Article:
Exposure to newer things, a desire to have everything and greater purchasing power are what is driving this pursuit of happiness.
Ravish Sharma has just returned from an East African holiday and can’t stop talking about the “amazing” experience he had there. A disc jockey, Sharma spent a few days with a tribal family and the rest in a luxury tent in the middle of the Maasai Mara jungle. “I spent nearly four months of my savings on the trip, but it was worth it as I thoroughly enjoyed myself,” says Sharma, 27, who is originally from Assam. “I have never been a wildlife fan, but this trip turned me into a nature lover.”
The mantra that most people follow today is work hard and enjoy the good things that life has to offer. “After all, we work to lead a good life,” says Anuroopa Banerjee Gupta, a Jaipur-based entrepreneur. Not too happy with her traditional marriage ceremony, Gupta decided to remarry her husband in style on her 10th wedding anniversary. “The first time, it was more about fulfilling expectations,” she says. “So, we got married again to have some fun, and organised a red and white theme destination wedding at Thailand’s Ko Samui island.”
She is not an exception. Gupta belongs to an ambitious and assertive new India that draws happiness from flamboyant lifestyle choices, driven more by aspiration than necessity. So, an SUV gets the thumbs up over a car, villa overtakes a small apartment, foreign shores become more exciting than native tourist spots and appliances that offer personalised service are preferred to basic ones.
The design renaissance that Indian kitchens have seen in the past five years is an example of the upgrading lifestyle choices being made by people, says Parushni Aggarwal, owner and creative director of interior design store Studio Creo. “Once considered a luxury, modular kitchens have become a necessity and a regular feature in almost every household,” says Aggarwal, 29. Splurging on chic wall art and innovative furniture designs has also become quite common.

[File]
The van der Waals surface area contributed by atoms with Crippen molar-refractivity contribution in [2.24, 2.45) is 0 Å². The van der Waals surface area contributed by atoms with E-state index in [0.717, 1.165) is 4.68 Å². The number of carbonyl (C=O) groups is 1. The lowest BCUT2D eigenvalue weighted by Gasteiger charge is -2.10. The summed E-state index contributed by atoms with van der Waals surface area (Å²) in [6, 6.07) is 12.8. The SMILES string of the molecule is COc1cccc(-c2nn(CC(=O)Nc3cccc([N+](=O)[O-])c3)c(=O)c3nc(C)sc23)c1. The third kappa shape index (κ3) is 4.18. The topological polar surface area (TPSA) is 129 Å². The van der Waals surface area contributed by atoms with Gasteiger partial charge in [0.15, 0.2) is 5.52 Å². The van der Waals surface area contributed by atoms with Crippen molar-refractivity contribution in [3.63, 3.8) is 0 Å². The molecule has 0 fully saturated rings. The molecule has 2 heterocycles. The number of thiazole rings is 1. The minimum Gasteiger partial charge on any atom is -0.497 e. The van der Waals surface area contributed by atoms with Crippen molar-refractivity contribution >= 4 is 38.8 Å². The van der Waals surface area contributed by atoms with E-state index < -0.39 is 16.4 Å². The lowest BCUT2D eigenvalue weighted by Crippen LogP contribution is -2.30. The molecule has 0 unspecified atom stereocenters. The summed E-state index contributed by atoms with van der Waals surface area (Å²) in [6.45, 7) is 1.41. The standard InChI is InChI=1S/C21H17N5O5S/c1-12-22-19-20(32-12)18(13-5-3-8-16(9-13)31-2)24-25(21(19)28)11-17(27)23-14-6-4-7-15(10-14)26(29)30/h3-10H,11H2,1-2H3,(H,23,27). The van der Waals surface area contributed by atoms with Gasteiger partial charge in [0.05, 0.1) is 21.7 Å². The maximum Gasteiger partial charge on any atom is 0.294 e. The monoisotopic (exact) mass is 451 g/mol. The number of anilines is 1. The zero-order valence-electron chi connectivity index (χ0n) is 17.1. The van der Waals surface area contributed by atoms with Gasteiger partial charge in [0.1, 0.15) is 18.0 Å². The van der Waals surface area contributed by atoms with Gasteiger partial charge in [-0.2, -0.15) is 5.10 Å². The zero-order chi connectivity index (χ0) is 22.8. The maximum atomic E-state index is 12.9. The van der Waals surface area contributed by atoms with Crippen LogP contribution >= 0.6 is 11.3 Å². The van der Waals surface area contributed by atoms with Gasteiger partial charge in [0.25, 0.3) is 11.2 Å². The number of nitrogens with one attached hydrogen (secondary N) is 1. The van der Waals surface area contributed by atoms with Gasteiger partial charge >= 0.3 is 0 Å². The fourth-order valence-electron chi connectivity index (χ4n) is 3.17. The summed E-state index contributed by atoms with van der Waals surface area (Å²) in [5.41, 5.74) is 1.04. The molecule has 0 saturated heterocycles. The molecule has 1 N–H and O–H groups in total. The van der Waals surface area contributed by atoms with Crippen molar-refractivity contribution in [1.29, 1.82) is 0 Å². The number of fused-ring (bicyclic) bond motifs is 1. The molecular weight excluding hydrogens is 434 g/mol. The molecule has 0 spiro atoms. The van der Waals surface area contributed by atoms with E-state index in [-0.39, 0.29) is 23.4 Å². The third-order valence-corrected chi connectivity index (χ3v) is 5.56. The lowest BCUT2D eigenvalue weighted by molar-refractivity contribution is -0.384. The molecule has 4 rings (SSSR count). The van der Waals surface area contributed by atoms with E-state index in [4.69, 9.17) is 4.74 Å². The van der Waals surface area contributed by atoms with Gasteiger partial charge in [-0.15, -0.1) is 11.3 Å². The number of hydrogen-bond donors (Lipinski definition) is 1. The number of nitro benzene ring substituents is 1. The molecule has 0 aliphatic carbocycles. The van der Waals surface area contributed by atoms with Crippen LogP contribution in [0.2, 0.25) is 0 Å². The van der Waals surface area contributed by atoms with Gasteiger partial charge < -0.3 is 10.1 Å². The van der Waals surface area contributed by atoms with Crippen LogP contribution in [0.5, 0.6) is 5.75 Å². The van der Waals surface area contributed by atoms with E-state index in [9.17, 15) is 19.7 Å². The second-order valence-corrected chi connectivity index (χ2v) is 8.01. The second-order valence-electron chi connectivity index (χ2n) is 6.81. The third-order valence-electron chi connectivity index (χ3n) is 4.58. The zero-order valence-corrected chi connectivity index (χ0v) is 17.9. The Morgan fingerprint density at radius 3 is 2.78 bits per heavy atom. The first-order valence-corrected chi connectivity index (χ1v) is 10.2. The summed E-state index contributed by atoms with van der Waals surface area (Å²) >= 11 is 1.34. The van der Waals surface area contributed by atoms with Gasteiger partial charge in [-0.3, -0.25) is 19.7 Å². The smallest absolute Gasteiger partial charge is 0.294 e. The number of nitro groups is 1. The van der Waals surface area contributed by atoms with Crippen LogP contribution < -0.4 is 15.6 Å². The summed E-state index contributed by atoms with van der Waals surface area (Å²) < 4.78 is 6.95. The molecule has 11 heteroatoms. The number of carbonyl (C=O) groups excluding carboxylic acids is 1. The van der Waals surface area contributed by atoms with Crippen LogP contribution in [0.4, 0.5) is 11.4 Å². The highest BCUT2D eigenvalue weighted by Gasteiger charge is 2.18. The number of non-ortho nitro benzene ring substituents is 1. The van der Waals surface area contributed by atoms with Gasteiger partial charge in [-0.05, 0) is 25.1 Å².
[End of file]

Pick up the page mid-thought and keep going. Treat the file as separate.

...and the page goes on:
Another indicator is the housing segment, says Manju Yagnik, vice chairperson of luxury real estate giant Nahar Group. “Earlier, most people bought homes in the later part of their life,” she says. “These days, 70 per cent of urban first-time home buyers are in the 30 to 40 age group. Interestingly, you see most of them upgrading to a bigger property within the next five years. From top-notch landscaping to posh location and world-class amenities, when it comes to lifestyle, people don’t want to compromise on anything nowadays.”
Exposure to newer things, a desire to have everything and greater purchasing power are what is driving this pursuit of happiness. That is why you see service apartments finding favour among buyers, interior luxury consultants doing brisk business, and the emergence of hi-tech homes, complete with WiFi connection and automated building security and surveillance system, a concept that tech aficionados call ‘internet of things’.
Earlier, most people lived in a joint family that had one or two earning members. So, the focus was on fulfilling the needs first. But with the emergence of double income nuclear families, people now have more spending capacity and the will to fulfil their wishes, says Shalini Verma, a Delhi-based entrepreneur. “It was my long-cherished desire to drive a BMW SUV because every lush lifestyle choice makes you feel empowered and happy,” says Verma, who recently bought a BMW.
According to a study by the industry body Assocham, the luxury market in India would be worth $15 billion by 2015 end, which is almost 100 per cent growth since 2013. Another study shows that youngsters’ lifestyle expenses have gone up fourfold to Rs6,000 a month in the past ten years.
“Because of the marketing blitzkrieg, society judges you on the basis of your lifestyle,” says Pratiksha Prashant, a Bengaluru-based architect. “What you wear, drive and where you live matter a lot. So, if you walk into a meeting in a designer garment, you feel the difference—people are nicer to you.” Prashant recently added a designer sari worth about a lakh by fashion designer Gaurang Shah to her wardrobe. “Besides, what is the point of earning when you cannot spend on yourself,” she says. “Thinking of tomorrow is important, but not at the cost of your present happiness.”